“Which ones?” Van says.

“Oh you know, ‘Feeling Alright,’ ‘She Came in Through the Bathroom Window.’”

“‘A Little Help From My Friends.’”

“Yeah, and my favorite, and I’m sure yours: … ‘You … are … so … Beautiful ...to … Meeee,” I mimic.

“People were swaying” which we imitate to good humor.

We follow up with dramatic plane crashes, queued by jets close enough to see sun-reflected windows. The way rows of passengers are sucked out at 30,000 feet caused by a stray bullet (U.S. Marshals – star Tommy Lee Jones holds on).

Tom Hanks’ Fed Ex jet pummeling into the ocean in Cast Away, one of the best airline wrecks ever depicted on film. And of course, reality. I think of the supersonic Concord bashing with spectacular explosion into that hotel outside Paris, France. Van recalls a Boeing 747 taking out a stretch of high-rise apartment complexes in Amsterdam.

Finally the summit push, much appreciated after a five-hour approach. I tire of this peak mocking me, and I swear at it, telling it to prepare to be conquered. Thighs numbed from 7 miles of up and down, I robotically move up its steep flanks. Another surprise, San Luis is also guarded by thick shrubbery called cinquefoil. Acres and acres of the stuff, another joke on climbers wishing for an easy walk-up.

“Go ahead, walk around them, lose altitude, I dare ya,” Señor Luis chuckles 500 feet above.

We bash through them and arrive at sheer rows of basalt cliffs covered in a luminescent yellow-green lichen. Weaknesses in the volcanic spires and rock walls are revealed in a steep ramp to the summit. Two huge ochre columns flank the passage entrance, reminiscent of Monty Python’s “none shall pass” and “what is the velocity of an African sparrow?”

We are granted access, and scramble up solid blocks and ledges to an airy summit. Encircled by peaks close and faraway, we are speechless. But wait, Old Man Wilderness has one more trick up his sleeve. With booming laughter coming from the west, Van unscrews the register canister to find that we just climbed 13,800 foot Organ Mountain! The inverted chimneys of the cliffs resemble the giant organ pipes of some European church.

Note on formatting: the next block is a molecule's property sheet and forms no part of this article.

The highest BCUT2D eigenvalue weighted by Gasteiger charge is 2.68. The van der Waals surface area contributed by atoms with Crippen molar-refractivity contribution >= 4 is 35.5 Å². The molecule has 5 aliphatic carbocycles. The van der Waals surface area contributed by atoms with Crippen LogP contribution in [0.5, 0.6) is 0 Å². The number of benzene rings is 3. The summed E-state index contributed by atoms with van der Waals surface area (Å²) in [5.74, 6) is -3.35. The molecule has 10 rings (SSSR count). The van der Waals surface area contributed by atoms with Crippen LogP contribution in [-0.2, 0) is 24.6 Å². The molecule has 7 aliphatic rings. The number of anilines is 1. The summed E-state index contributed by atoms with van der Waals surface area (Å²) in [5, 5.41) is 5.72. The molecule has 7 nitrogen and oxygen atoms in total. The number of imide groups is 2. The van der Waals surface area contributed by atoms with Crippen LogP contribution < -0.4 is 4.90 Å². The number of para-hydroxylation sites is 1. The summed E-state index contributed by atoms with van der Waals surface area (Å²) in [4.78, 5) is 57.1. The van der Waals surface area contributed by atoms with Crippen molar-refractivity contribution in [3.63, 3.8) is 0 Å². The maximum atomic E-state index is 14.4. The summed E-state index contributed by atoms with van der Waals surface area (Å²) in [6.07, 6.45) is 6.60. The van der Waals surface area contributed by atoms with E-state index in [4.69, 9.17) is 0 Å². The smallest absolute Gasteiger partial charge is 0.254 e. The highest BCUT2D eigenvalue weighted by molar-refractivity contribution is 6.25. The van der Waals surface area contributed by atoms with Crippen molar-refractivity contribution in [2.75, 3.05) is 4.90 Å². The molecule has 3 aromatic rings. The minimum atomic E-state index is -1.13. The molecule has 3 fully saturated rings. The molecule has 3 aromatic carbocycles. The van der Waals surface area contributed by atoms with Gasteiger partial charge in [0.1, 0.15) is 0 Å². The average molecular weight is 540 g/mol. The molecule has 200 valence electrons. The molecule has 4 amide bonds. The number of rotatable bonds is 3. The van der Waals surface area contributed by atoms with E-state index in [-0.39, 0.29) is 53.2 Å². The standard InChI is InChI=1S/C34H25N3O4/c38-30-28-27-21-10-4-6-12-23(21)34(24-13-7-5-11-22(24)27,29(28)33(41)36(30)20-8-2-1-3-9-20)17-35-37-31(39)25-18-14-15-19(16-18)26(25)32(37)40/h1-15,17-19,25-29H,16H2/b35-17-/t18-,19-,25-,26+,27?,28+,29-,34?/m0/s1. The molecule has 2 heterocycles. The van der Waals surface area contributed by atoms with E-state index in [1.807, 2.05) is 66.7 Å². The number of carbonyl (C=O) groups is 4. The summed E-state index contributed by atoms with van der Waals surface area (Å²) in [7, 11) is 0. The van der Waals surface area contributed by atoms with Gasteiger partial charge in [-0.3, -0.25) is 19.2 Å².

Smug San Luis, is the docile scree cone we passed four hours ago.

We high five, white-man style, missing the slap. Fitting. Turns out the map, as always, is right. Organ is clearly east of San Luis. But no harm no foul, Van sprints back to his car, and I blissfully descend the peak and mosey the 7 miles back to camp, arriving at sunset.

Mistakes often lead to unforeseen accomplishment, so forget the map (and the watch), I say. Plus, high-altitude hi-jinx for the directionally challenged might make an OK bar story after all.



In this week's issue...

January 25, 2024
Bagging it

State plastic bag ban is in full effect, but enforcement varies

January 26, 2024
Paper chase

The Sneer is back – and no we’re not talking about Billy Idol’s comeback tour.

January 11, 2024
High and dry

New state climate report projects continued warming, declining streamflows